Crisis in Sudan grows after violent protests

Published 02.01.2019 23:20
Updated 03.01.2019 08:00

Sudan's largest opposition bloc joined calls by a wide array of political groups for President Omar al-Bashir to step down, turning up the pressure after two weeks of street protests. Nidaa al-Sudan, or Sudan's Call, said in a statement yesterday that it wanted al-Bashir and his administration to go.

The Sudanese National Front for Change (NFC) and the Umma Party also announced their intention to submit a memorandum to President Omar al-Bashir demanding the appointment of a "transitional council" to temporarily run the country's affairs. The announcement was made at a Tuesday press conference organized by the NFC, an umbrella group of political parties, and the Umma Party led by Mubarak al-Fadil, a former deputy prime minister.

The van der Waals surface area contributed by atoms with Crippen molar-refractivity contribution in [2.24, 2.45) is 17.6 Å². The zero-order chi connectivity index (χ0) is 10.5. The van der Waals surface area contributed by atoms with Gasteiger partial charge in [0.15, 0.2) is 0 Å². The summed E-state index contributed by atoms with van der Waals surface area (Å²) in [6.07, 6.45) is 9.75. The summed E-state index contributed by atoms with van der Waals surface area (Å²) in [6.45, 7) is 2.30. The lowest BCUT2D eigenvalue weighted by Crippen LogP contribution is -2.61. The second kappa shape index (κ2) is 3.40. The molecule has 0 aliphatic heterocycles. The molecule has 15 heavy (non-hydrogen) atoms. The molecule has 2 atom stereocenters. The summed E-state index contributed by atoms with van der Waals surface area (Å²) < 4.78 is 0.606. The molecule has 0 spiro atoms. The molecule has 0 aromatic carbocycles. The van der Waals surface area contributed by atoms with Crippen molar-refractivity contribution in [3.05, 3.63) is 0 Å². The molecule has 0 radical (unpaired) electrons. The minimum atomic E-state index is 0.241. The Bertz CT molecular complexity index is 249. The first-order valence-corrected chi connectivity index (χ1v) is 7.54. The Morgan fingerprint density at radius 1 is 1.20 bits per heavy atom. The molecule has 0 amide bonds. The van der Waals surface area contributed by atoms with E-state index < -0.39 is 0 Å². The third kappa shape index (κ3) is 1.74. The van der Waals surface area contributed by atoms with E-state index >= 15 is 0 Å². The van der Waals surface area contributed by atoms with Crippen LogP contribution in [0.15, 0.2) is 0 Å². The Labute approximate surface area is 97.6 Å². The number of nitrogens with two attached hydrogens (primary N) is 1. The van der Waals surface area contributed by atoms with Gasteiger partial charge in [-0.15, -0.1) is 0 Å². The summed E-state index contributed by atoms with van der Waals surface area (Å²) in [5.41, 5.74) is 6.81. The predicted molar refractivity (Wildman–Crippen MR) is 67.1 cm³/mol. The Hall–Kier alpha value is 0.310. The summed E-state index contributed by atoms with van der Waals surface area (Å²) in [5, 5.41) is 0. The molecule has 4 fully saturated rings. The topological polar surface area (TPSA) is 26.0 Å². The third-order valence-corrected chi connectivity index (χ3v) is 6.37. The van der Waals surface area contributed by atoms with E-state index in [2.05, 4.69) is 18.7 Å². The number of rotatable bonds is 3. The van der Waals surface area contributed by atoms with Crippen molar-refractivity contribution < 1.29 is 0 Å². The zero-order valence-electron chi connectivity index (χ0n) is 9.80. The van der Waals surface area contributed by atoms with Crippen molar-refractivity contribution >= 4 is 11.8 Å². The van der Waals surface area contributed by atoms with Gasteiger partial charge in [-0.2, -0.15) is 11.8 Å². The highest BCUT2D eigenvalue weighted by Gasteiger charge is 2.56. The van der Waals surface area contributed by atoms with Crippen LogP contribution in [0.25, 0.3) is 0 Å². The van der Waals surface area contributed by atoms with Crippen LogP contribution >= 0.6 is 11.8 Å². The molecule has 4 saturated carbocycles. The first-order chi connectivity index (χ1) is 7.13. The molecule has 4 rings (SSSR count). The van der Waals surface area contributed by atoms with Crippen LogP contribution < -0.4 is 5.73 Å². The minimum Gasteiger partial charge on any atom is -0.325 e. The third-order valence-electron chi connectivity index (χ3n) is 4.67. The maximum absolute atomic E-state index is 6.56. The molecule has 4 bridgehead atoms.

The government has acknowledged that the protests started peacefully but said they turned violent when saboteurs infiltrated them. It has imposed emergency law in parts of Sudan along with nighttime curfews. Authorities have also suspended classes in schools and universities across much of the country. Sudanese authorities say at least 19 people have been killed in street demonstrations that swept several Sudanese states against rising prices and shortages of basic commodities earlier this month. Opposition groups, for their part, say the death toll is closer to 40. A nation of 40 million, Sudan has struggled to recover from the loss of three-quarters of its oil output-its main source of foreign currency-when South Sudan seceded in 2011.

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